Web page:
*you can’t go past a book that so expertly conjures up the atmosphere of your own childhood, that you feel that you probably actually knew the author as a kid, but have somehow forgotten

I LOVED this book.  Jakubowski has somehow managed to reach through a wormhole and pull out the sights, sounds and yearnings of kids in the late eighties.  The pop culture references are spot on.  The descriptions of the social pecking order and the factors that really influence kid friendships are flawless.  It is a fantastic read.  If you were a child in this time period, particularly if you were a boy and especially if you know, deep in your heart, the excitement and desire created by Nintendo at this time, I daresay you will thoroughly enjoy this book.

If you are a child (or teen) TODAY, with any kind of interest in toys, gaming and pop culture of yore, I suspect you will also thoroughly enjoy this book.  Jakubowski has written this with such kid-knowledge, that even contemporary kids will recognise the importance of Jake’s quest and relate to the difficulties of getting one over on the adults to attain the object of your desire.

But the best bit is the ending.  I had already rated it a five-star read in my mind before I got to the ending. The ending pushed me over into the elusive (and some say mythical) territory of the six star review.  And I’m not telling you what happens.  But you should read it.

Until next time,

Bruce

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Challenging Reads: January First…

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Ahem. Let me assume *serious reviewer mode* today as we delve into…..

Obstacle number 3 in the What’s in a Name Reading ChallengeJanuary First: A Child’s Descent Into Madness and Her Father’s Struggle to Save Her by Michael Schofield.

Taken from: the Non-Christie-Listie

Category: Three – A book with a party or celebration in the title

January First is the memoir of Michael Schofield, father of January (Janni) Schofield, a little girl who has been diagnosed with childhood schizophrenia. It charts the extreme lengths that Janni’s family had to go to before her illness could be diagnosed and appropriate help obtained.  I was drawn to this book after seeing this family’s story on television – notably on Oprah and Dr Phil .

january first

This book’s Point of Difference:

That would have to be it’s unusual subject matter and the author’s voice…more about that below.

Pros:

– Well, it’s certainly an interesting read.  The author relates the day-to-day struggles of living with a child with extreme (and inexplicable) behaviours and I’m sure many parents would be able to relate to at least some of what he describes, if not to the levels exprienced here.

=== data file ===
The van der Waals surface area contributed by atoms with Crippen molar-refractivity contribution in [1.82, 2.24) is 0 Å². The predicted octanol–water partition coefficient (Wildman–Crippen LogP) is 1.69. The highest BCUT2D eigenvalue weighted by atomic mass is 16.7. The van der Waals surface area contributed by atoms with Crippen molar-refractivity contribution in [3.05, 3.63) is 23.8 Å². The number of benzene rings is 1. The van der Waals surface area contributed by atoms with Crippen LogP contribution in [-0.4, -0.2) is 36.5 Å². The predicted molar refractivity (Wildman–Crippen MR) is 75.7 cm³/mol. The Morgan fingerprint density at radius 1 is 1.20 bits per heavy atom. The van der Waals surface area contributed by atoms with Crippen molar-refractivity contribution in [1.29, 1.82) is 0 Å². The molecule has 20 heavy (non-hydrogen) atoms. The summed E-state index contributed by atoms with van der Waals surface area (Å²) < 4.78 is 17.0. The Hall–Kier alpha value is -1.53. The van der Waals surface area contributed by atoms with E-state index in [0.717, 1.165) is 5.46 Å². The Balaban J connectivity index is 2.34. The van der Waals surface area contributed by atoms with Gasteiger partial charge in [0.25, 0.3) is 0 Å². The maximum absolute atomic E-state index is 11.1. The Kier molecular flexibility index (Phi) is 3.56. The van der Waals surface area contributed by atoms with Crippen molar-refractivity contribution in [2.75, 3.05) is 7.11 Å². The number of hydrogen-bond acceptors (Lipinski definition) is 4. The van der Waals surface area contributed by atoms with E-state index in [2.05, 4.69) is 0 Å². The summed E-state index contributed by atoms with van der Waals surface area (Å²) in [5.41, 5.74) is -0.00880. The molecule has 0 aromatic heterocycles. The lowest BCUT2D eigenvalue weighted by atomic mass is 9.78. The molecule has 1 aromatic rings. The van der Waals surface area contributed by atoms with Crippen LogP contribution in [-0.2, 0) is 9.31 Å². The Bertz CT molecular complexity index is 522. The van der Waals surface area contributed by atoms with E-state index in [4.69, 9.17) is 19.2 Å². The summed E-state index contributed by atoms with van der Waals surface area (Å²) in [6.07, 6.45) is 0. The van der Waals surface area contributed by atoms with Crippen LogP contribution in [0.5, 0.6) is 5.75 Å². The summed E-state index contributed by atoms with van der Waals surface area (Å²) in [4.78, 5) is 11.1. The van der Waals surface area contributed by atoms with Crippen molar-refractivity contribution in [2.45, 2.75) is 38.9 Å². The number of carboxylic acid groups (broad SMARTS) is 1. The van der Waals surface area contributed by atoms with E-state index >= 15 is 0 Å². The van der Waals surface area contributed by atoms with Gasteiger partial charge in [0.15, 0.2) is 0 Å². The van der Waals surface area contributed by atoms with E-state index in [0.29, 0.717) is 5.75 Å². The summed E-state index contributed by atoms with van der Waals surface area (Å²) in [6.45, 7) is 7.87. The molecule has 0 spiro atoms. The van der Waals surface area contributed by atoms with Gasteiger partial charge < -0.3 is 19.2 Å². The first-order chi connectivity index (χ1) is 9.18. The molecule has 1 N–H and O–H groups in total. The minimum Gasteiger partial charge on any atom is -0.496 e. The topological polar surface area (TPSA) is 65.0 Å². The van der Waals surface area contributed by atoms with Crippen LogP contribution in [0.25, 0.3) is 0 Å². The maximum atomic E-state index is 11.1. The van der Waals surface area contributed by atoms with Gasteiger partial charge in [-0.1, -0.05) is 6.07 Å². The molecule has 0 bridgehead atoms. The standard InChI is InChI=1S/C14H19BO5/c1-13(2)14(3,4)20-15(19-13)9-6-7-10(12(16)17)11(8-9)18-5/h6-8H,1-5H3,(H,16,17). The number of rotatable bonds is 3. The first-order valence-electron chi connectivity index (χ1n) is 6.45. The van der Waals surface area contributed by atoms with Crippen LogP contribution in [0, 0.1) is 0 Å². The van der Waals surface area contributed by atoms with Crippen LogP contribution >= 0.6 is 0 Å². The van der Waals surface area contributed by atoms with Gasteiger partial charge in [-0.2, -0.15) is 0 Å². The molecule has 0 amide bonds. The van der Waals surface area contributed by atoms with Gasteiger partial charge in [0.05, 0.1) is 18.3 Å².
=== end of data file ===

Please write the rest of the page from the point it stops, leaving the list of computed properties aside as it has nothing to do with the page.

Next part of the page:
Cons:

– I had a couple of problems with this book. Firstly, I came to this book after having seen the family in documentary style tv shows….from those it was obvious that Jani had some major differences in behaviour from your average 8 or 9 year old, and required medical intervention.  Unfortunately, in the book, the way her father describes some of these behaviours makes it seem as if Jani is just the typical, naughty brat one might see in the lolly aisle of the shopping centre, screaming until it gets its way.  I found this off-putting, as part of the family’s struggle was getting professionals to understand that her behaviour was atypical and dangerous to herself and others. 

– Michael Schofield narrates the story with a spectacular disregard for his wife’s (Jani’s mother’s) abilities and level of caring about their daughter.  In fact, almost everyone in the book is depicted as having a far lower level of rapport and ability to manage Jani than Schofield himself. I’m not sure whether this was a deliberate attempt to relate the actual dynamic of the relationship and his real emotional responses to the situations they found themselves in – he does address this briefly towards the end of the book –  but I found his narration arrogant and coupled with my first con, it left me with the (unwanted and judgemental) feeling that it was unsurprising that he didn’t find the help Jani needed sooner.

Overall:

I wanted to like this book more than I did. I was hoping it would be an insightful glimpse into the lack of services available for mental health generally and children’s mental health specifically.  It did accomplish this to a degree, but I really struggled with building mental rapport with the author and this diminished my levels of empathy toward his situation.  If you would like to give this one a try (and it’s certainly worth a look, despite my cons) I would suggest doing so after viewing some of Jani’s story on video, to give you an idea of Jani as a person. 

Here’s a little bit of Jani’s first appearance on Oprah Winfrey, to start you off.

Oh, and if  you are wondering why I started off calling her Janni and changed to Jani, all will be explained in the book.

Until next time, campers!
Bruce